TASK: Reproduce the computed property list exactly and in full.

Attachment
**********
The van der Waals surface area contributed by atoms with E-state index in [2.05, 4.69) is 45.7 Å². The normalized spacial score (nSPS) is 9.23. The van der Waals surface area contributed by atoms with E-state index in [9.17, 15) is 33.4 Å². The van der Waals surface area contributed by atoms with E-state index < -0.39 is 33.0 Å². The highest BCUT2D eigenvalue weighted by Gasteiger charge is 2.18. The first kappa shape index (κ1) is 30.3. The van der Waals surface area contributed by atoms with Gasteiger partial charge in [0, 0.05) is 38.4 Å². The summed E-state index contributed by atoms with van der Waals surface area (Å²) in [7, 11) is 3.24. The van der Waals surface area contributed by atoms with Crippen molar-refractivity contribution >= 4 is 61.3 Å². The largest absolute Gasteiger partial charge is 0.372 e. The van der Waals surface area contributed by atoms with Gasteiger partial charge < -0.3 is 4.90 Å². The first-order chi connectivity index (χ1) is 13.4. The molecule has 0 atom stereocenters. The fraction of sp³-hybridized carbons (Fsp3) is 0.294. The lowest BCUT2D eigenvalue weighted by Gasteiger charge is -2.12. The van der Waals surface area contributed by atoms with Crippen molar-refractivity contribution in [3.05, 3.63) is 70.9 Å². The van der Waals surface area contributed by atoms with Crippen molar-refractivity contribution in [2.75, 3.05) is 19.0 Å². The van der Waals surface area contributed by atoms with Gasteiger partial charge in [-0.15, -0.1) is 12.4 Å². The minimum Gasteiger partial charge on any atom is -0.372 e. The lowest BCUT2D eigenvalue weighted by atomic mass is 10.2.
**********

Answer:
The van der Waals surface area contributed by atoms with E-state index in [2.05, 4.69) is 45.7 Å². The normalized spacial score (nSPS) is 9.23. The van der Waals surface area contributed by atoms with E-state index in [9.17, 15) is 33.4 Å². The van der Waals surface area contributed by atoms with E-state index < -0.39 is 33.0 Å². The highest BCUT2D eigenvalue weighted by Gasteiger charge is 2.18. The first kappa shape index (κ1) is 30.3. The van der Waals surface area contributed by atoms with Gasteiger partial charge in [0, 0.05) is 38.4 Å². The summed E-state index contributed by atoms with van der Waals surface area (Å²) in [7, 11) is 3.24. The van der Waals surface area contributed by atoms with Crippen molar-refractivity contribution >= 4 is 61.3 Å². The largest absolute Gasteiger partial charge is 0.372 e. The van der Waals surface area contributed by atoms with Gasteiger partial charge < -0.3 is 4.90 Å². The first-order chi connectivity index (χ1) is 13.4. The molecule has 0 atom stereocenters. The fraction of sp³-hybridized carbons (Fsp3) is 0.294. The lowest BCUT2D eigenvalue weighted by Gasteiger charge is -2.12. The van der Waals surface area contributed by atoms with Crippen molar-refractivity contribution in [3.05, 3.63) is 70.9 Å². The van der Waals surface area contributed by atoms with Crippen molar-refractivity contribution in [2.75, 3.05) is 19.0 Å². The van der Waals surface area contributed by atoms with Gasteiger partial charge in [-0.15, -0.1) is 12.4 Å². The minimum Gasteiger partial charge on any atom is -0.372 e. The lowest BCUT2D eigenvalue weighted by atomic mass is 10.2.